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Showing results for tags 'fsq85'.
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Chipping Norton amateur astronomy group (CNAAG) had a good turnout last night on a windswept disused airfield near the town. We all huddled together in the lee of a container which serves as the model flying clubs store to set up our mounts to view and image Comet Lovejoy, five equatorial mounts an Astrotrac and a couple of Dobs made it very snug but the comet was visible to the naked eye and easy in an 8x30 finder.I was using my FSQ85 with an unmodded Sony A7s and managed to get 148 x 30sec unguided subs @8000iso.MelHere's a link to an animation of all the frames Stack of 32 frames to show the tail detail
Well, I've just sold the best telescope I've ever used. This is the little Takahashi FSQ85ED. No doubt the new owner will pipe up joyfully quite shortly and, I hope, like it as much as I did. It is fast, holds focus, has incredible colour correction, gives tight stars, rarely gives internal reflections or halo artefacts and the resolution is formidable. Mechanically it just works, always. Why sell it? Because I've swapped over to a full frame Atik 11000 and the little one doesn't quite cover the chip, which is 37mm on the long side and needs a 45.25mm image circle. I've switched to an FSQ106. There is a second reason for this in that we aim to be doing some collaborative projects with Tom, who has exactly the same 106/11 Meg setup so the collaboration will be coherent. Although bigger the 106 doesn't hold focus during cool down like the 85 and seems to get more bother from big bright stars. However, it seems to be a great scope and the huge field is great fun. If ever you wonder if the 85 can possibly be worth the price - it is! The dew tapes are now the right way round!!! One from the Baby Q: Olly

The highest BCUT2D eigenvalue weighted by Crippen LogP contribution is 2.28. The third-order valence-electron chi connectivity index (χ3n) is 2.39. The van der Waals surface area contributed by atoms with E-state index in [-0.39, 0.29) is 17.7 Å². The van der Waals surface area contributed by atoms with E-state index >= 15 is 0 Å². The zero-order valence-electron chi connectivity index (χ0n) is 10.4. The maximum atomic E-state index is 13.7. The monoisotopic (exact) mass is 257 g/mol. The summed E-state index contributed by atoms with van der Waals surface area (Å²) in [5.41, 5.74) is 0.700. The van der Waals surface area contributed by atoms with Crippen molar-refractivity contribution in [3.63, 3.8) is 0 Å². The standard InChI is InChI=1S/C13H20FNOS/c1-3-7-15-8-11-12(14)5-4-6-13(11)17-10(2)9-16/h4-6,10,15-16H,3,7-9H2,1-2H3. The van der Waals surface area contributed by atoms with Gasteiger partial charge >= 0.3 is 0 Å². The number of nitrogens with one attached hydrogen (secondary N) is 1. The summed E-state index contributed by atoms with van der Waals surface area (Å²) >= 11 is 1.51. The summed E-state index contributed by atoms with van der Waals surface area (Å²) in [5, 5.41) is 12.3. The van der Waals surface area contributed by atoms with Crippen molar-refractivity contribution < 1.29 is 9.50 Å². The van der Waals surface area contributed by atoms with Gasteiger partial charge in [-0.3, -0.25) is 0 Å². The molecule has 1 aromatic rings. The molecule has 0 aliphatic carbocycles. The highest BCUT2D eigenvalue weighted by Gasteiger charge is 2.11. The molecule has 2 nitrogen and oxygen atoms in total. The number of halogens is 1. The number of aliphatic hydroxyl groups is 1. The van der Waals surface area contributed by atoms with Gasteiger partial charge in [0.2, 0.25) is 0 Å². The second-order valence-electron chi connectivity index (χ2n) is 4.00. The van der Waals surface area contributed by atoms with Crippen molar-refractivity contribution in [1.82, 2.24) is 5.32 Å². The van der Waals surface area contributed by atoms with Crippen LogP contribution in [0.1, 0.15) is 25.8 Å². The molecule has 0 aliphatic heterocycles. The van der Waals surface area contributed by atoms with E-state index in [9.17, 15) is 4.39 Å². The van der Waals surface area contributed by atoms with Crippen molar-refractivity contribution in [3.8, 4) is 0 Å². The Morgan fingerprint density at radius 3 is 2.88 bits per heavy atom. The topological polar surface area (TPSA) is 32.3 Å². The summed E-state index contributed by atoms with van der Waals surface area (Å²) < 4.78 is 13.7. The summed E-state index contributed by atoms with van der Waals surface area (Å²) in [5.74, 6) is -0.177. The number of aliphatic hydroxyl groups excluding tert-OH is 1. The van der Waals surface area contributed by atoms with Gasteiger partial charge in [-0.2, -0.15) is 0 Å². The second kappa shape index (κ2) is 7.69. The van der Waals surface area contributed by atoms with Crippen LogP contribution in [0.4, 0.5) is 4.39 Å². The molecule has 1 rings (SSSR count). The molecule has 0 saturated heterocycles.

Comet ISON - Friday 15th November, over Bakewell, England. This is (roughly) 15x1 min subs in each of RGB and 7x1 mins Lum with my Takahashi FSQ85 / Atik 460. Tracking was done on the stars and the images processed separately - in DSS for the comet and Neb for the starfield. (DSS produced a disappointing result in it's 'stars and comet' mode). I then processed in CS5 using a layer mask technique to blend in the comet over the starfield. It took a fair amount of processing but am pleased with the outcome, and even managed a few Virgo faint fuzzies. Thanks for looking, Simon
I imagine loads of people are collecting data from this target at the moment, with it being so high all night. This is my first go at it, and was faffing around for the first bit of the night, so only got 3x30 Ha and Oiii subs to work with, but after a lot of tweaking of colours to get it how I envisaged, here it is. The subs were guided here, but only so I could dither them. I took a 20 minute unguided sub first, just to see how well the mount tracked and it was absolutely 'bob on'. I know pointing a baby Q at 450mm isn't the biggest challenge for a mount, but with only 4 alignment stars loaded into the GM1000, I was pretty impressed with how it tracked. At first I thought there were some elongated stars, but there are quite a few in the field here which merge into each other. I've dimmed the stars here anyway to concentrate on the nebula. Hope you like it. I'm now an official 10 Micron fan. Jack